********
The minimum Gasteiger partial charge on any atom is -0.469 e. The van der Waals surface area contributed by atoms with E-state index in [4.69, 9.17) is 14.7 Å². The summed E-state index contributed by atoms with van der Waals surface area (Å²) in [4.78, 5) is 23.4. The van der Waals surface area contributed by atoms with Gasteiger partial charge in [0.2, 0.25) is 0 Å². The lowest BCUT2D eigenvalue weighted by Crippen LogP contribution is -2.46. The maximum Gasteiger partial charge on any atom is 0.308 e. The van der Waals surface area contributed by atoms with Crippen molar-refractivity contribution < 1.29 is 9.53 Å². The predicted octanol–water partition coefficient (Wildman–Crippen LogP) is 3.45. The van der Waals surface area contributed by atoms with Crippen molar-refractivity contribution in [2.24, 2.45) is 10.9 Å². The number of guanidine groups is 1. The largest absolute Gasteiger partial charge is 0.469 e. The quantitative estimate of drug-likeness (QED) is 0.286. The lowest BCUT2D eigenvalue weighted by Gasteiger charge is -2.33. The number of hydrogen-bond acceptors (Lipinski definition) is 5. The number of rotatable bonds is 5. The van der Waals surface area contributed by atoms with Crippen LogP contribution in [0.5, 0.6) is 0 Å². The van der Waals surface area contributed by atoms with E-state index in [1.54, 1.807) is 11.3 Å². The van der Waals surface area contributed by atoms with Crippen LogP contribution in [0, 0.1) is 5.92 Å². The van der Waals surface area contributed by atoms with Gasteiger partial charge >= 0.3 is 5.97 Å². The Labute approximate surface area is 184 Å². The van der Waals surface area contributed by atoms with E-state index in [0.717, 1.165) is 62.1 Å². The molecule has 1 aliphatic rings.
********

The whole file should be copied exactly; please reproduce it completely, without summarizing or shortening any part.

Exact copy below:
The minimum Gasteiger partial charge on any atom is -0.469 e. The van der Waals surface area contributed by atoms with E-state index in [4.69, 9.17) is 14.7 Å². The summed E-state index contributed by atoms with van der Waals surface area (Å²) in [4.78, 5) is 23.4. The van der Waals surface area contributed by atoms with Gasteiger partial charge in [0.2, 0.25) is 0 Å². The lowest BCUT2D eigenvalue weighted by Crippen LogP contribution is -2.46. The maximum Gasteiger partial charge on any atom is 0.308 e. The van der Waals surface area contributed by atoms with Crippen molar-refractivity contribution < 1.29 is 9.53 Å². The predicted octanol–water partition coefficient (Wildman–Crippen LogP) is 3.45. The van der Waals surface area contributed by atoms with Crippen molar-refractivity contribution in [2.24, 2.45) is 10.9 Å². The number of guanidine groups is 1. The largest absolute Gasteiger partial charge is 0.469 e. The quantitative estimate of drug-likeness (QED) is 0.286. The lowest BCUT2D eigenvalue weighted by Gasteiger charge is -2.33. The number of hydrogen-bond acceptors (Lipinski definition) is 5. The number of rotatable bonds is 5. The van der Waals surface area contributed by atoms with Crippen LogP contribution in [0.5, 0.6) is 0 Å². The van der Waals surface area contributed by atoms with E-state index in [1.54, 1.807) is 11.3 Å². The van der Waals surface area contributed by atoms with Crippen LogP contribution in [0, 0.1) is 5.92 Å². The van der Waals surface area contributed by atoms with Gasteiger partial charge >= 0.3 is 5.97 Å². The Labute approximate surface area is 184 Å². The van der Waals surface area contributed by atoms with E-state index in [0.717, 1.165) is 62.1 Å². The molecule has 1 aliphatic rings.